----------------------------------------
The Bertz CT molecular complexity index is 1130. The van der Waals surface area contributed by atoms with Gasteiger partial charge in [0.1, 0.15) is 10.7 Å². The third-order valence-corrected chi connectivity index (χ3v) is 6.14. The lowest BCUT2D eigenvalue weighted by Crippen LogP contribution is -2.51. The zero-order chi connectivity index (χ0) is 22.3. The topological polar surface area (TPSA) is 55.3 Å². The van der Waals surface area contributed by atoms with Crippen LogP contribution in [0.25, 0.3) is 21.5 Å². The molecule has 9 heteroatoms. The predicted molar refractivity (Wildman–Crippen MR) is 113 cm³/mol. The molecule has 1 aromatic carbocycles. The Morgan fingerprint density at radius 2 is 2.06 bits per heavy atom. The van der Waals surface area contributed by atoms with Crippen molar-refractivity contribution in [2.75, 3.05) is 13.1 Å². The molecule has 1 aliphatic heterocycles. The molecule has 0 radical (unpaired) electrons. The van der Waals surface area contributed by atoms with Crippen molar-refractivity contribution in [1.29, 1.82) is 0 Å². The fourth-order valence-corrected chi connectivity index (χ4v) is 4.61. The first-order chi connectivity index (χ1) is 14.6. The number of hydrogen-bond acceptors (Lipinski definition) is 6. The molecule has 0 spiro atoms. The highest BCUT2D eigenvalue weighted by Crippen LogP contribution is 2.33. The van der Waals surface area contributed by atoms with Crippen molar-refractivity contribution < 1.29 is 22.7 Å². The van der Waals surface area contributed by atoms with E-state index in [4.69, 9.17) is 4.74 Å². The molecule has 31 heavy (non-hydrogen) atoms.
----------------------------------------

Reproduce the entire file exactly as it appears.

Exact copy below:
The Bertz CT molecular complexity index is 1130. The van der Waals surface area contributed by atoms with Gasteiger partial charge in [0.1, 0.15) is 10.7 Å². The third-order valence-corrected chi connectivity index (χ3v) is 6.14. The lowest BCUT2D eigenvalue weighted by Crippen LogP contribution is -2.51. The zero-order chi connectivity index (χ0) is 22.3. The topological polar surface area (TPSA) is 55.3 Å². The van der Waals surface area contributed by atoms with Crippen LogP contribution in [0.25, 0.3) is 21.5 Å². The molecule has 9 heteroatoms. The predicted molar refractivity (Wildman–Crippen MR) is 113 cm³/mol. The molecule has 1 aromatic carbocycles. The Morgan fingerprint density at radius 2 is 2.06 bits per heavy atom. The van der Waals surface area contributed by atoms with Crippen molar-refractivity contribution in [2.75, 3.05) is 13.1 Å². The molecule has 1 aliphatic heterocycles. The molecule has 0 radical (unpaired) electrons. The van der Waals surface area contributed by atoms with Crippen molar-refractivity contribution in [1.29, 1.82) is 0 Å². The fourth-order valence-corrected chi connectivity index (χ4v) is 4.61. The first-order chi connectivity index (χ1) is 14.6. The number of hydrogen-bond acceptors (Lipinski definition) is 6. The molecule has 0 spiro atoms. The highest BCUT2D eigenvalue weighted by Crippen LogP contribution is 2.33. The van der Waals surface area contributed by atoms with Crippen molar-refractivity contribution < 1.29 is 22.7 Å². The van der Waals surface area contributed by atoms with E-state index in [4.69, 9.17) is 4.74 Å². The molecule has 31 heavy (non-hydrogen) atoms.